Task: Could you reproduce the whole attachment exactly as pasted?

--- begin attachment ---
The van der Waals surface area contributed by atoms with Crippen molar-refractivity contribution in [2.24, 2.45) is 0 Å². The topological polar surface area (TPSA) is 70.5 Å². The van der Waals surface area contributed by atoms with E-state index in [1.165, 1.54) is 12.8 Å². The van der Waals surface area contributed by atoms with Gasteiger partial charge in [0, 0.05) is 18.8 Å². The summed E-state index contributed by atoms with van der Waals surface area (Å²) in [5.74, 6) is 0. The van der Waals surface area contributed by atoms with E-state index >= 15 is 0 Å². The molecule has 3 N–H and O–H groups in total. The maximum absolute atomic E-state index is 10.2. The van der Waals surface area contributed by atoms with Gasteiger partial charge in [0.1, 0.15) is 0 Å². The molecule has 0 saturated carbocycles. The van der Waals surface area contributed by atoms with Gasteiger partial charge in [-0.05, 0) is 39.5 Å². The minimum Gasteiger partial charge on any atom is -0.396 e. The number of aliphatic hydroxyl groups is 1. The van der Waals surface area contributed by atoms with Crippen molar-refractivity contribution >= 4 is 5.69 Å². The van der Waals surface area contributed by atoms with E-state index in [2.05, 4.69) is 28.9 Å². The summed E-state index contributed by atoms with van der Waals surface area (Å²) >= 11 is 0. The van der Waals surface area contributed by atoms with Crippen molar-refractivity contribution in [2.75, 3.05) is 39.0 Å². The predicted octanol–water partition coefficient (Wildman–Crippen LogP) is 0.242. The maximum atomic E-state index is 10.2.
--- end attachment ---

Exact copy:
The van der Waals surface area contributed by atoms with Crippen molar-refractivity contribution in [2.24, 2.45) is 0 Å². The topological polar surface area (TPSA) is 70.5 Å². The van der Waals surface area contributed by atoms with E-state index in [1.165, 1.54) is 12.8 Å². The van der Waals surface area contributed by atoms with Gasteiger partial charge in [0, 0.05) is 18.8 Å². The summed E-state index contributed by atoms with van der Waals surface area (Å²) in [5.74, 6) is 0. The van der Waals surface area contributed by atoms with E-state index >= 15 is 0 Å². The molecule has 3 N–H and O–H groups in total. The maximum absolute atomic E-state index is 10.2. The van der Waals surface area contributed by atoms with Gasteiger partial charge in [0.1, 0.15) is 0 Å². The molecule has 0 saturated carbocycles. The van der Waals surface area contributed by atoms with Gasteiger partial charge in [-0.05, 0) is 39.5 Å². The minimum Gasteiger partial charge on any atom is -0.396 e. The number of aliphatic hydroxyl groups is 1. The van der Waals surface area contributed by atoms with Crippen molar-refractivity contribution >= 4 is 5.69 Å². The van der Waals surface area contributed by atoms with E-state index in [2.05, 4.69) is 28.9 Å². The summed E-state index contributed by atoms with van der Waals surface area (Å²) >= 11 is 0. The van der Waals surface area contributed by atoms with Crippen molar-refractivity contribution in [2.75, 3.05) is 39.0 Å². The predicted octanol–water partition coefficient (Wildman–Crippen LogP) is 0.242. The maximum atomic E-state index is 10.2.